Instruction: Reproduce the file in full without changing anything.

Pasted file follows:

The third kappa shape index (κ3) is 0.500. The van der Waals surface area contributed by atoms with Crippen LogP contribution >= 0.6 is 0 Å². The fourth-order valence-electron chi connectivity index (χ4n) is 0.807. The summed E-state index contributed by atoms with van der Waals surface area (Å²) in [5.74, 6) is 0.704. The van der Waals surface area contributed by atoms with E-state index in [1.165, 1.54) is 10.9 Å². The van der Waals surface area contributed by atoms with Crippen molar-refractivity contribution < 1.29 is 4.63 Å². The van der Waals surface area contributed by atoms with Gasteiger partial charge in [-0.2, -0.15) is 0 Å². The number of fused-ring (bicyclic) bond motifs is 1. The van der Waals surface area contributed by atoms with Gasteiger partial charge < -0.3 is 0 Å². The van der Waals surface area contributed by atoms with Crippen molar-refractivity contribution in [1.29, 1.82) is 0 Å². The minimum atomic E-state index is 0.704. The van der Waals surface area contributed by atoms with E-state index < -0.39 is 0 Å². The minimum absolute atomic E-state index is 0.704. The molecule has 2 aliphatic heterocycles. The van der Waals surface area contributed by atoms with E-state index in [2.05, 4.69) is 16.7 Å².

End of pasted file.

The third kappa shape index (κ3) is 0.500. The van der Waals surface area contributed by atoms with Crippen LogP contribution >= 0.6 is 0 Å². The fourth-order valence-electron chi connectivity index (χ4n) is 0.807. The summed E-state index contributed by atoms with van der Waals surface area (Å²) in [5.74, 6) is 0.704. The van der Waals surface area contributed by atoms with E-state index in [1.165, 1.54) is 10.9 Å². The van der Waals surface area contributed by atoms with Crippen molar-refractivity contribution < 1.29 is 4.63 Å². The van der Waals surface area contributed by atoms with Gasteiger partial charge in [-0.2, -0.15) is 0 Å². The number of fused-ring (bicyclic) bond motifs is 1. The van der Waals surface area contributed by atoms with Gasteiger partial charge < -0.3 is 0 Å². The van der Waals surface area contributed by atoms with Crippen molar-refractivity contribution in [1.29, 1.82) is 0 Å². The minimum atomic E-state index is 0.704. The van der Waals surface area contributed by atoms with E-state index < -0.39 is 0 Å². The minimum absolute atomic E-state index is 0.704. The molecule has 2 aliphatic heterocycles. The van der Waals surface area contributed by atoms with E-state index in [2.05, 4.69) is 16.7 Å².